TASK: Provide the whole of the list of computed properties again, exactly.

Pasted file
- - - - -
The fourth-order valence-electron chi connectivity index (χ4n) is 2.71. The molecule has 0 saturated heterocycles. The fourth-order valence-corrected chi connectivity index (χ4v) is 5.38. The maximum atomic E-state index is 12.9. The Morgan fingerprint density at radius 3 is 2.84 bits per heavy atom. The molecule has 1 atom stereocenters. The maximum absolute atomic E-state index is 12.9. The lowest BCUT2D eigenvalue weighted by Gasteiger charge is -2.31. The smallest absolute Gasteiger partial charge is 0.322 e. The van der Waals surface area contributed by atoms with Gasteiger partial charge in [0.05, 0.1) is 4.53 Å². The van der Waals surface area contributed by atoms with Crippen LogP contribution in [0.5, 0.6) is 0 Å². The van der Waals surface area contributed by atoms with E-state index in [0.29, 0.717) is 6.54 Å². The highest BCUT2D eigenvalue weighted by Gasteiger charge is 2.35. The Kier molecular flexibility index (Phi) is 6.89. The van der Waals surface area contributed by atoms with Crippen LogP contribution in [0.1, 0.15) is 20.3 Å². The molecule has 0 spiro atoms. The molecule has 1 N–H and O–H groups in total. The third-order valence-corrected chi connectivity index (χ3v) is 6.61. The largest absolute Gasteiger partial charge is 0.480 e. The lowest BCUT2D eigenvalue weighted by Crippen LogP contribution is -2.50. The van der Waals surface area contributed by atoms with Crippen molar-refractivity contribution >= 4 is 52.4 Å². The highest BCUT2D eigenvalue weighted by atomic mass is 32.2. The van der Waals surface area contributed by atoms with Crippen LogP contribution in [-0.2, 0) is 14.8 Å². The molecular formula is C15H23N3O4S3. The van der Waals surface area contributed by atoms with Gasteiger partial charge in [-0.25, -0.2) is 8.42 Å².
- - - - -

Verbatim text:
The fourth-order valence-electron chi connectivity index (χ4n) is 2.71. The molecule has 0 saturated heterocycles. The fourth-order valence-corrected chi connectivity index (χ4v) is 5.38. The maximum atomic E-state index is 12.9. The Morgan fingerprint density at radius 3 is 2.84 bits per heavy atom. The molecule has 1 atom stereocenters. The maximum absolute atomic E-state index is 12.9. The lowest BCUT2D eigenvalue weighted by Gasteiger charge is -2.31. The smallest absolute Gasteiger partial charge is 0.322 e. The van der Waals surface area contributed by atoms with Gasteiger partial charge in [0.05, 0.1) is 4.53 Å². The van der Waals surface area contributed by atoms with Crippen LogP contribution in [0.5, 0.6) is 0 Å². The van der Waals surface area contributed by atoms with E-state index in [0.29, 0.717) is 6.54 Å². The highest BCUT2D eigenvalue weighted by Gasteiger charge is 2.35. The Kier molecular flexibility index (Phi) is 6.89. The van der Waals surface area contributed by atoms with Crippen LogP contribution in [0.1, 0.15) is 20.3 Å². The molecule has 0 spiro atoms. The molecule has 1 N–H and O–H groups in total. The third-order valence-corrected chi connectivity index (χ3v) is 6.61. The largest absolute Gasteiger partial charge is 0.480 e. The lowest BCUT2D eigenvalue weighted by Crippen LogP contribution is -2.50. The van der Waals surface area contributed by atoms with Crippen molar-refractivity contribution >= 4 is 52.4 Å². The highest BCUT2D eigenvalue weighted by atomic mass is 32.2. The van der Waals surface area contributed by atoms with Crippen LogP contribution in [-0.2, 0) is 14.8 Å². The molecular formula is C15H23N3O4S3. The van der Waals surface area contributed by atoms with Gasteiger partial charge in [-0.25, -0.2) is 8.42 Å².